Pregnant? Vaccines Can Protect You and Your Baby from Day One


There are two main reasons all pregnant women should receive these vaccines in pregnancy: first, for the benefit of their own health, and second to protect their baby in-utero as well as for the first several months of life.

The Flu Shot

Pregnant women are particularly susceptible to an illness such as influenza. The immune system undergoes normal changes during pregnancy, which can increase the risk of complications from the flu. Pregnant women who acquire the flu are also at higher risk of pregnancy related complications, such as preterm labor, pneumonia, and serious illness requiring hospital admission.

When you receive a vaccine, it activates your body to construct antibodies, which are proteins that our immune system produces in response to invading pathogens such as bacteria or viruses. It takes about two weeks after an immunization for the body to build up these protecting antibodies. The antibodies travel all through the bloodstream, seeking out the pathogen they were designed to identify, and helping the body to recognize, attack and ultimately clear out the invading pathogen.

Unlike adults, newborn babies cannot immediately receive vaccinations to the flu or whooping cough, and therefore need assistance in generating their own protective antibodies. However, if the mother receives a vaccine during pregnancy, the antibodies she generates will passively transfer from her to the baby, allowing the baby to be born with a blood stream full of this precious gift from mom. Without this protection, the baby is vulnerable to illnesses such as the flu or whooping cough, until they can receive their own flu vaccinations at 6 months.

Pregnant women should receive the flu vaccine early in the flu season, as soon as the vaccine is available. All flu shots available are recommended for use in pregnant women with the exception of the live intranasal vaccine (which is no longer on the market this year). The flu shot can be given at any point in time during pregnancy.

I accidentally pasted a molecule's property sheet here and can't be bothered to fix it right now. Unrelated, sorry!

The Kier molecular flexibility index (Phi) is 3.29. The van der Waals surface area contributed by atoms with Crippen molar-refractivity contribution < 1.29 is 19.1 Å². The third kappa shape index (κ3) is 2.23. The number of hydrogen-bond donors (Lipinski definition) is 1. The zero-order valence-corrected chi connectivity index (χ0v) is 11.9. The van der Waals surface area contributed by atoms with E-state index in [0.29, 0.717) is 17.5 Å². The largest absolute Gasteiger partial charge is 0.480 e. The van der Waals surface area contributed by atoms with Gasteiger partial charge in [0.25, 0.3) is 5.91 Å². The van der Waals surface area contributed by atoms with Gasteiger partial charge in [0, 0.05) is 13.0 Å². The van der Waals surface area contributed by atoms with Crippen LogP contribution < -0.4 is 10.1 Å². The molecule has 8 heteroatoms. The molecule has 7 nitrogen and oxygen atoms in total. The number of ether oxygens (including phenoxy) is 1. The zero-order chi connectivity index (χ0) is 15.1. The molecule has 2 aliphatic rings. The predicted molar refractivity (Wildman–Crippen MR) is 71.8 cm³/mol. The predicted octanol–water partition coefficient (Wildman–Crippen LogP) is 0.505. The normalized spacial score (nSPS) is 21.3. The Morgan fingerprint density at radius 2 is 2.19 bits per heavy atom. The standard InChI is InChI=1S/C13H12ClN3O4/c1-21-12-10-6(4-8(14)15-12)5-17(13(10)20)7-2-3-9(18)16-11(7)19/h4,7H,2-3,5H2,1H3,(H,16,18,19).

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All pregnant women should also receive a Tdap vaccine between 27 and 36 weeks of pregnancy. This single shot protects against tetanus, diphtheria, and pertussis, commonly known as whooping cough. Whooping cough is a serious disease that can be deadly for babies, who are not able to receive their own vaccination until they are two months old. To help protect baby during the first two months of life, all pregnant women should be vaccinated, passing on protective antibodies to baby from day one. The antibodies dwindle with time, so it is important for every pregnant woman to get the vaccination with every pregnancy. It is also important for all caretakers to update their pertussis vaccination as well, which helps to surround the infant in a protective cocoon.

It is also valuable to make sure your vaccinations are up to date before you get pregnant. Not every vaccine is safe during pregnancy. If you are planning to travel outside the United States or are at high risk for infection, talk to your doctor or midwife about recommendations for other vaccinations during pregnancy. These may include anthrax, Japanese encephalitis, polio, rabies, smallpox, yellow fever, hepatitis A and B.

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